- Host-based or server-based analytics such as license plate capture and facial recognition require a large amount of processing power which, while easily handled by a server or NVR, could be too much for a standard camera.
- Hybrid solutions work by running lower processing-intensive analytics on the camera while hosting more processing-intensive applications at the server or NVR, allowing for better scalability.
- Embedded analytics are the most limited (today) but still add an amazing amount of value to any surveillance system. Whether the savings are in the amount of video being recorded, or in the alerts that are produced to help solve or mitigate crime, analytics are a useful tool for a surveillance user.
As with any security system installation, dealers need to be aware of what the users’ needs and requirements are. Are there security guards monitoring video 24/7? Are there areas of interest that require event alerts? Is the analytic data being utilized for marketing or other uses such as people-counting or queue times? This will help determine which type of analytics can provide the best solution. — Contributed by Wendi Burke, director of marketing, IQinVision, San Juan Capistrano, Calif.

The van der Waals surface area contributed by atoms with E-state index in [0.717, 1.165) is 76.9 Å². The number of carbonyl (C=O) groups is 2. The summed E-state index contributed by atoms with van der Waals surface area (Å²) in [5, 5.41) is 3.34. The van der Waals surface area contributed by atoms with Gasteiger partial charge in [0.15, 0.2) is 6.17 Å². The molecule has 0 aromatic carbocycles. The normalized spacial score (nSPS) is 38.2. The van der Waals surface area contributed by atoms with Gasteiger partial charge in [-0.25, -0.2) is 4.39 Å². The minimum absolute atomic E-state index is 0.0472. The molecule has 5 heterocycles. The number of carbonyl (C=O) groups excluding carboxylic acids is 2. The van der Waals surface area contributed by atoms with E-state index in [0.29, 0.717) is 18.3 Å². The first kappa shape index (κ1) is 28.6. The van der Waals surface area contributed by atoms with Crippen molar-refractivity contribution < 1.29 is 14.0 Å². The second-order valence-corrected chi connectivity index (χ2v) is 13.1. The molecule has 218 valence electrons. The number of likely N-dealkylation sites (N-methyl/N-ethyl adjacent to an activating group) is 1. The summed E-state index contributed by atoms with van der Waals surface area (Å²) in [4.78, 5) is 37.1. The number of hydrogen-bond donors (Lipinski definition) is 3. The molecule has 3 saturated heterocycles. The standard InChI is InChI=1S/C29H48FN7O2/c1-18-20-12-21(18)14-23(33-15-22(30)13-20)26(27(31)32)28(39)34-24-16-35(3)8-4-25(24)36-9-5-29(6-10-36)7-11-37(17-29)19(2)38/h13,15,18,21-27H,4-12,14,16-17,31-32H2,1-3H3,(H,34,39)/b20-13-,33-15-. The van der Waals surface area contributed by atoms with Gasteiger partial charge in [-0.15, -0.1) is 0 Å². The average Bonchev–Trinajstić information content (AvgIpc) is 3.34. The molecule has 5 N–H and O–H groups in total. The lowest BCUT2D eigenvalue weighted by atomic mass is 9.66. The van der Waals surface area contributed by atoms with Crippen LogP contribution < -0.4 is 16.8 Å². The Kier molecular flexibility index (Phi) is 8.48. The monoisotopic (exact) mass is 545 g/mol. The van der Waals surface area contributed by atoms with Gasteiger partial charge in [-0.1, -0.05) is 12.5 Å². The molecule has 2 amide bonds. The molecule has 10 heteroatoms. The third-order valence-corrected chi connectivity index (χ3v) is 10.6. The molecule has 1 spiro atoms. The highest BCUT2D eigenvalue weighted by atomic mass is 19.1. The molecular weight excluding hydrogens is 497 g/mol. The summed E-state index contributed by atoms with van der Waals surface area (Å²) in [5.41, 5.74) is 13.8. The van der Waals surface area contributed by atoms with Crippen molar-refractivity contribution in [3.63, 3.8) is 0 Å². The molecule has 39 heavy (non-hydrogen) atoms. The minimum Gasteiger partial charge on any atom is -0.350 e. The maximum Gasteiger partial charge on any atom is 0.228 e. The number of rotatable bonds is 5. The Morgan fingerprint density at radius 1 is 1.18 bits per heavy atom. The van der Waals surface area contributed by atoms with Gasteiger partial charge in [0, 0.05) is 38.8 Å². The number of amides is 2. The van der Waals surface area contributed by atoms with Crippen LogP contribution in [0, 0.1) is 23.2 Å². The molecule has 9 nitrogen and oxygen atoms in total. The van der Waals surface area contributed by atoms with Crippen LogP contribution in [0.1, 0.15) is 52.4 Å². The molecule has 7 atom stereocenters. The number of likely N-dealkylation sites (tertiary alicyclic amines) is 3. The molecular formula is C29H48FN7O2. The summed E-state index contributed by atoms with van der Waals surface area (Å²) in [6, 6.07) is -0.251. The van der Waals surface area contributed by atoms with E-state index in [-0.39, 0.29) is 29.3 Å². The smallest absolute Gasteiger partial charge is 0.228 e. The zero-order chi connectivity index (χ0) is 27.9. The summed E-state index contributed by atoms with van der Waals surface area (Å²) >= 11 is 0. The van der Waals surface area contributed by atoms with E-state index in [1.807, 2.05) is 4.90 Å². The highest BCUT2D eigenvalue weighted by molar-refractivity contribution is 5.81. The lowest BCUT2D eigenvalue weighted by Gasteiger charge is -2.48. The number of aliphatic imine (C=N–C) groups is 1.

Tyco’s Illustra line of HD IP cameras is equipped with face detection, which finds faces in the scene and improves the quality of the image around the face while reducing the bit rate in the rest of the scene. This further reduces bandwidth and storage costs.
Honeywell’s Active Alert can provide real-time alarms based on user-defined rules to detect abnormal or suspicious behavior without the need for human supervision. This capability enhances both manned and unmanned operations by working 24/7, reducing the amount of video data operators must review, and enabling a high level of monitoring for any size of video system.